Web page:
Asparagus plants are prone to a wide range of diseases. In most cases, the visible symptoms will help to determine the cause of the infection, and treatments are generally available.
But diagnosing the source of the infection can be challenging.
This guide will help you to distinguish between the fungi, water mold, and viruses that could be afflicting your plants.
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Some of these diseases are more readily treatable than others, and we will provide advice on how to deal with the pathogens that can be controlled.
Common Asparagus Diseases
Asparagus plants are vulnerable to a wide array of fungi, some of which prefer cool, moist weather, while others attack in warm, dry weather.
This fungus that causes anthracnose, Colletotrichum gloeosporioides, thrives in hot conditions (77°F) and is primarily a problem on the East Coast.
To determine whether your asparagus is under attack, look at the base of the main stem to check where the fern first branches out. If there is an anthracnose infection, you will see light pink lesions that will turn brown later. Eventually, the spores will form concentric rings that are also visible.
Anthracnose spreads in a variety of ways:
- By wind and water
- Through contact of healthy plant parts with infected ones
- Via seed saved from infected plants
Asparagus rust, caused by Puccinia asparagi, is an extremely complex fungal disease that threatens crops throughout the world.
While plant breeders work hard to create varieties that are resistant to asparagus rust, the fungus eventually overcomes this resistance, and the plants are no longer protected.
This type of rust has four life cycles that are active at various points throughout the year, and the spores undergo radical physical changes from one phase to the next.
The most damaging phases occur in the summer and produce rust-colored spores, which is where the disease gets its name. These spores are called aeciospores, and they rapidly spread the infection with the help of wind and/or rain.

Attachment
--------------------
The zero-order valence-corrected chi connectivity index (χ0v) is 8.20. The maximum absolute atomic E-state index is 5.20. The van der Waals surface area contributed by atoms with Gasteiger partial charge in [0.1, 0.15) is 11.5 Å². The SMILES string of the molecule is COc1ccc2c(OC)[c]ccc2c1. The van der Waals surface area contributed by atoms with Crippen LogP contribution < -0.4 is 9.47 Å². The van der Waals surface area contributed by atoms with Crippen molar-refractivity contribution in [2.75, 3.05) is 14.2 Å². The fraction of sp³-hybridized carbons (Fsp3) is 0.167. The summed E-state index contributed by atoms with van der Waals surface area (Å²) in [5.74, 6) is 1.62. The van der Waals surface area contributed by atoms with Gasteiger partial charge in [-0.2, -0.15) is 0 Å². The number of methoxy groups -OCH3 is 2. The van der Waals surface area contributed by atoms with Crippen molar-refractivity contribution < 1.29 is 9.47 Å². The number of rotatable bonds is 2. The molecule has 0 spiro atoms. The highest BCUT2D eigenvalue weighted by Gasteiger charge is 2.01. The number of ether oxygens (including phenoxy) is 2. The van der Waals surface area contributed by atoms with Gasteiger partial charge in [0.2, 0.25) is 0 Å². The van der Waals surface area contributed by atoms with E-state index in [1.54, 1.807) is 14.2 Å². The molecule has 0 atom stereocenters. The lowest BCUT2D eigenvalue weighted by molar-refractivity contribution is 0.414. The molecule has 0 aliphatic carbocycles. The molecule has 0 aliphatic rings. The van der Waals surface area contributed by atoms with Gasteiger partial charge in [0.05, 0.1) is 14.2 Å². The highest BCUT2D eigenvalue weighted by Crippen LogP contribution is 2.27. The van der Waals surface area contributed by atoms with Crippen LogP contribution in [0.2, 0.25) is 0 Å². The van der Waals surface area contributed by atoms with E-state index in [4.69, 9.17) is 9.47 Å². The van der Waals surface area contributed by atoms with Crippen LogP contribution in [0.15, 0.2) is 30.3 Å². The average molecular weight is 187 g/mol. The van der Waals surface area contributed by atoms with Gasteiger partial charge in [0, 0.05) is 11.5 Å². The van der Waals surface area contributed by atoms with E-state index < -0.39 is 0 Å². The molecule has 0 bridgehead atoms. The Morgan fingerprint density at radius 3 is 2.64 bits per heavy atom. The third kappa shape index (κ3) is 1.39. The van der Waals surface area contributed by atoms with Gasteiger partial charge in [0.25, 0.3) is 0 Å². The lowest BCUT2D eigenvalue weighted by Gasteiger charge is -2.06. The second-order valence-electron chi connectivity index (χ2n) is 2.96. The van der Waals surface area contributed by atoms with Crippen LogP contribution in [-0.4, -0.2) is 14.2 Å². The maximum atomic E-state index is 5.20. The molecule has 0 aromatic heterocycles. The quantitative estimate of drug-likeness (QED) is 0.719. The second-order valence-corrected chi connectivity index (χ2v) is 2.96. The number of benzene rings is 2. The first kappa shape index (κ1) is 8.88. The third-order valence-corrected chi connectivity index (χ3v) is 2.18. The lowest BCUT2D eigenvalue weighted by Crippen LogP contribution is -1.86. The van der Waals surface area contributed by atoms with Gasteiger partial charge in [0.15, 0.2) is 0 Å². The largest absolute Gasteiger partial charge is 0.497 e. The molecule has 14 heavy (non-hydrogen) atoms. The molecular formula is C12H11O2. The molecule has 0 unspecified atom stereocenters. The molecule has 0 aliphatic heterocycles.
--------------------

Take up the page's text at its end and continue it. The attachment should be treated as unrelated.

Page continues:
New infections are spread by the next kind of spores – urediniospores – which damage the foliage the most seriously. They can infect the plants in the presence of rain, dew, or overhead irrigation.
An infection with this fungus can kill young plants, reduce the quality of the spears, and make the plant more susceptible to crown rot.
You can help reduce the number of spores that overwinter and start infections in the spring by burning all the crop residue in the fall – or at least bagging it up and disposing of it off your property.
Destroy wild asparagus or any volunteers near your plantings. Plant the rows of asparagus in the direction of the prevailing winds to promote good airflow.
You can also use the microbial fungicide CEASE, available via Arbico Organics, or various synthetic fungicides to control this disease.
Cercospora Needle Blight
Cercospora asparagi is a fungus that causes lesions to appear on the leaves and stems. It can be a horrific problem in warm humid environments like those in North Carolina and eastern Oklahoma.
Favorable conditions include 95 percent or higher humidity and average temperatures of 77 to 86°F. However, it does not cause much damage in cooler or drier climates.
Small oval grayish-tan lesions with purple borders first appear on lower portions of the ferns. The infected ferns turn yellow to brown and then die prematurely. Yield losses can be high the following spring.
Spacing rows six feet apart can increase the movement of air, so that the foliage will dry out more easily, and planting rows in a north-south direction will enable the prevailing southerly winds to dry the foliage.
Research on the use of fungicides to control this disease has been extremely promising. In Oklahoma, researchers obtained yield increases of up to 2,000 pounds per acre following a year in which they treated the crop with three different fungicides.
In cultivar trials via the North Carolina Cooperative Extension Service, researchers found that chlorothalonil, available as Bonide Fung-onil Concentrate was an effective fungicide against this disease.
Crown and Root Rot
Crown and root rot, caused by Fusarium oxysporum f. sp. asparagi and Fusarium proliferatum, can be so serious that it drove a lot of commercial asparagus operations on the East Coast out of business in the 20th century, according to an article in Phytopathology by the plant pathologist Wade Elmer.
The fungi are ever present, even after the soil is no longer being used to grow asparagus. Such soils can still contain propagules from 30 years ago! Therefore, chemicals are not feasible to control them.
You can tell if your plants have crown and root rot because the fleshy roots will have lesions and may have almost entirely rotted away if the infection is severe. You may also be able to see reddish-brown lesions on the lower stems and/or crowns. In addition, the ferns will turn yellow.